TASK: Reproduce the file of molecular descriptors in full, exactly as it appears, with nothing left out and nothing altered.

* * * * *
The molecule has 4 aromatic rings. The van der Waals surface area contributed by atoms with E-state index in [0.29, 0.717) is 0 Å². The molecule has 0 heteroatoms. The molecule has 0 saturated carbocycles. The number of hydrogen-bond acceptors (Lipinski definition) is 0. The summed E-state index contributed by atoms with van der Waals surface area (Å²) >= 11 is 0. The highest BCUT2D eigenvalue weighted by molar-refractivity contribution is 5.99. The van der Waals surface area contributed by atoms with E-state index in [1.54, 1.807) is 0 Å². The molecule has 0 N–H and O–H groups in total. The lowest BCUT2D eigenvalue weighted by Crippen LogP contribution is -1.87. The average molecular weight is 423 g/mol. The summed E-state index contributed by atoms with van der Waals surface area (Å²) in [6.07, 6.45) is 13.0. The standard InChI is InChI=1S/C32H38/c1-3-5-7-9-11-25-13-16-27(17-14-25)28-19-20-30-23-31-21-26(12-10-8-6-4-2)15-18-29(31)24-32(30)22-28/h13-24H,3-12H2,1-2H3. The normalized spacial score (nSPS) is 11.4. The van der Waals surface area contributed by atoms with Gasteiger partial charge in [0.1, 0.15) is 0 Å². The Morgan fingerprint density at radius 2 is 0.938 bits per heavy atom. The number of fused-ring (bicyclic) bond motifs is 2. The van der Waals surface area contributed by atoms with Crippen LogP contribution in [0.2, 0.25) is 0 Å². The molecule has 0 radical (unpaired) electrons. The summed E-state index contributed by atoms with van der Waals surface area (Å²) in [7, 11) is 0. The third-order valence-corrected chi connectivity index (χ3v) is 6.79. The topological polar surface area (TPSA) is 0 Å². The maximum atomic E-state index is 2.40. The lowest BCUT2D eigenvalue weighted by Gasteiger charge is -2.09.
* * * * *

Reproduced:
The molecule has 4 aromatic rings. The van der Waals surface area contributed by atoms with E-state index in [0.29, 0.717) is 0 Å². The molecule has 0 heteroatoms. The molecule has 0 saturated carbocycles. The number of hydrogen-bond acceptors (Lipinski definition) is 0. The summed E-state index contributed by atoms with van der Waals surface area (Å²) >= 11 is 0. The highest BCUT2D eigenvalue weighted by molar-refractivity contribution is 5.99. The van der Waals surface area contributed by atoms with E-state index in [1.54, 1.807) is 0 Å². The molecule has 0 N–H and O–H groups in total. The lowest BCUT2D eigenvalue weighted by Crippen LogP contribution is -1.87. The average molecular weight is 423 g/mol. The summed E-state index contributed by atoms with van der Waals surface area (Å²) in [6.07, 6.45) is 13.0. The standard InChI is InChI=1S/C32H38/c1-3-5-7-9-11-25-13-16-27(17-14-25)28-19-20-30-23-31-21-26(12-10-8-6-4-2)15-18-29(31)24-32(30)22-28/h13-24H,3-12H2,1-2H3. The normalized spacial score (nSPS) is 11.4. The van der Waals surface area contributed by atoms with Gasteiger partial charge in [0.1, 0.15) is 0 Å². The Morgan fingerprint density at radius 2 is 0.938 bits per heavy atom. The number of fused-ring (bicyclic) bond motifs is 2. The van der Waals surface area contributed by atoms with Crippen LogP contribution in [0.2, 0.25) is 0 Å². The molecule has 0 radical (unpaired) electrons. The summed E-state index contributed by atoms with van der Waals surface area (Å²) in [7, 11) is 0. The third-order valence-corrected chi connectivity index (χ3v) is 6.79. The topological polar surface area (TPSA) is 0 Å². The maximum atomic E-state index is 2.40. The lowest BCUT2D eigenvalue weighted by Gasteiger charge is -2.09.